We see a lot of what are known as pre-nuptial and post-nuptial binding financial agreements drafted by other lawyers, often using ‘boiler-plate,’ clauses many of which are non-compliant with the Family Law Act and likely to be set aside, if they were subject to challenge.
Binding financial agreements (BFA) can be very simple documents and also very complex documents in the case of complex financial settlements, which involve trust arrangements and multiple properties.
Binding financial agreements are the second way to formalise the end of the marriage or de facto relationship. The first way is by way of consent orders, which are filed in the Federal Circuit and Family Court of Australia.
For couples who may envisage having children or owning joint property, which might involve a transfer of interest in property, the agreements can become complex and therefore there is a need to ensure that the agreements are compliant with the Family Law Act.
Binding financial agreements in pre-nuptial circumstances can be very beneficial potentially for people entering relationships where they are perhaps not as certain as they might like to be regarding their commitment to their future partner. We look at some of the pros and cons of these agreements.
When can a pre-nuptial agreement be done?
Pre-nuptial BFAs made before or during a relationship can simplify the focus on practical and financial issues.
Trying to settle matters after separation can be more challenging and complicated due to the emotions are experienced alongside likely major lifestyle changes such as a changing residency. The difficulty is magnified when a separation is not a mutual decision made by both parties.
A pre-nuptial BFA help parties consider and agree on practical and financial issues in pre-emption of a potential separation, which accounts for the couples’ specific aims and priorities and greatly increases the prospect of achieving a just and equitable agreement.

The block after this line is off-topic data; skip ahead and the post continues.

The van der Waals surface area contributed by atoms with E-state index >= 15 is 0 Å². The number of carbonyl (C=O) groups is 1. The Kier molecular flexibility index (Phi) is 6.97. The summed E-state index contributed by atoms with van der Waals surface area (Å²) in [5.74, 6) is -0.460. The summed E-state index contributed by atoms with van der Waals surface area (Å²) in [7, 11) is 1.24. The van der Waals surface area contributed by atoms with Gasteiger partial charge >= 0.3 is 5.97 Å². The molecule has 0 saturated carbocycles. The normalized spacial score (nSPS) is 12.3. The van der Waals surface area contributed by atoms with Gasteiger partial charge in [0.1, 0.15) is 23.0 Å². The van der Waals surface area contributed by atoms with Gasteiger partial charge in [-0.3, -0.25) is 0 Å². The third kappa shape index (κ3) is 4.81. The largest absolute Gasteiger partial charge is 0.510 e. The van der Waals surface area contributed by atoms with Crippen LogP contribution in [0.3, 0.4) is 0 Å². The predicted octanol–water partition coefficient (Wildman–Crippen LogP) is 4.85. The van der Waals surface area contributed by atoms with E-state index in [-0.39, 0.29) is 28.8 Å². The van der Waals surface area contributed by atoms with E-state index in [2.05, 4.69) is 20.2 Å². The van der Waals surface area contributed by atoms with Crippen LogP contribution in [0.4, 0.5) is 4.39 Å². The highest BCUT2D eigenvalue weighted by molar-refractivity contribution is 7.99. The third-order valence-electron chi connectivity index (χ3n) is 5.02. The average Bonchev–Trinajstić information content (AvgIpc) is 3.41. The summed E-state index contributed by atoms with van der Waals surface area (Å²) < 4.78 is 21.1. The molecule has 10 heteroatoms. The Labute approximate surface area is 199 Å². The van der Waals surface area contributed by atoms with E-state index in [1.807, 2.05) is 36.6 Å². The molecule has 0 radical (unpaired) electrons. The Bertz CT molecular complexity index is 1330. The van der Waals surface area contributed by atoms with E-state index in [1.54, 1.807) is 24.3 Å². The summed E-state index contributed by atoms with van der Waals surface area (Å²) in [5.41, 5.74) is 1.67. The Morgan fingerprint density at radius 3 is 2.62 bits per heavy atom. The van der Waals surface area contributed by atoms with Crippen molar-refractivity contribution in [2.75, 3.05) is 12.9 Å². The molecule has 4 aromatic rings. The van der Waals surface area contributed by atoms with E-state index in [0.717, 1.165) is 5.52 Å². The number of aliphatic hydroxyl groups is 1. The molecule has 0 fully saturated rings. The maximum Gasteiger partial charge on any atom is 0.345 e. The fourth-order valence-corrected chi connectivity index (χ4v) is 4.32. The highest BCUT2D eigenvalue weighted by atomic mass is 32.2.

How flexible can the agreements be?
Terms that are made parties as broad or as narrow as they see fit. The agreement could deal with one asset or could specify how the couple intends to divide all assets and income should they separate. It is an adjustable and adaptable document that will be tailored to fit the couples’ needs.
While a pre-nuptial BFA specifies how a couple intends to deal with future events, it is difficult to predict the future. Parties may feel different about an event occurring and something may happen that had not been previously thought of.
Nuptial agreements are adaptable as they can be terminated or a new iteration of the BFA can be entered into when the need arises, so long as parties have agreement on the amendments. Generally, such agreements include a provision to review or terminate the arrangement at specific intervals or upon certain events occurring such as when a couple has a child.
What are the advantages of a pre-nuptial agreement?
The benefits of BFAs are that they can save the parties money, time and stress.
If a couple divorces without having made a BFA, negotiations are necessary. Varying factors such as litigation can complicate the dispute resolution process.
This means that a settlement may not come to fruition for the parties for years, given the Australian family law system is entrenched with protracted delays, often causing the couple’s lives to go into limbo.
The costs of such negotiations, and especially litigation, are likely to be significantly more expensive than the cost of a BFA. Notably, the psychological and emotional effects and stress that this process has on parties means that nuptial agreements are a promising alternative.
While one party can dispute a BFA in court, this can act as a starting point for the division of assets in the event of separation. The court will consider if its terms are just and equitable and seek to ensure both parties are given the best available protection after a divorce or separation.
BFAs are increasing in Australia and are commonly viewed as a consideration akin to financial planning advice. Prior to entering into a BFA, independent legal advice must be sought to account for the couples’ individual needs and priorities. If you need advice o the terms of a binding financial agreement, please contact Rowan Skinner & Associates Lawyers for a no obligation consultation on (03) 9995 9155.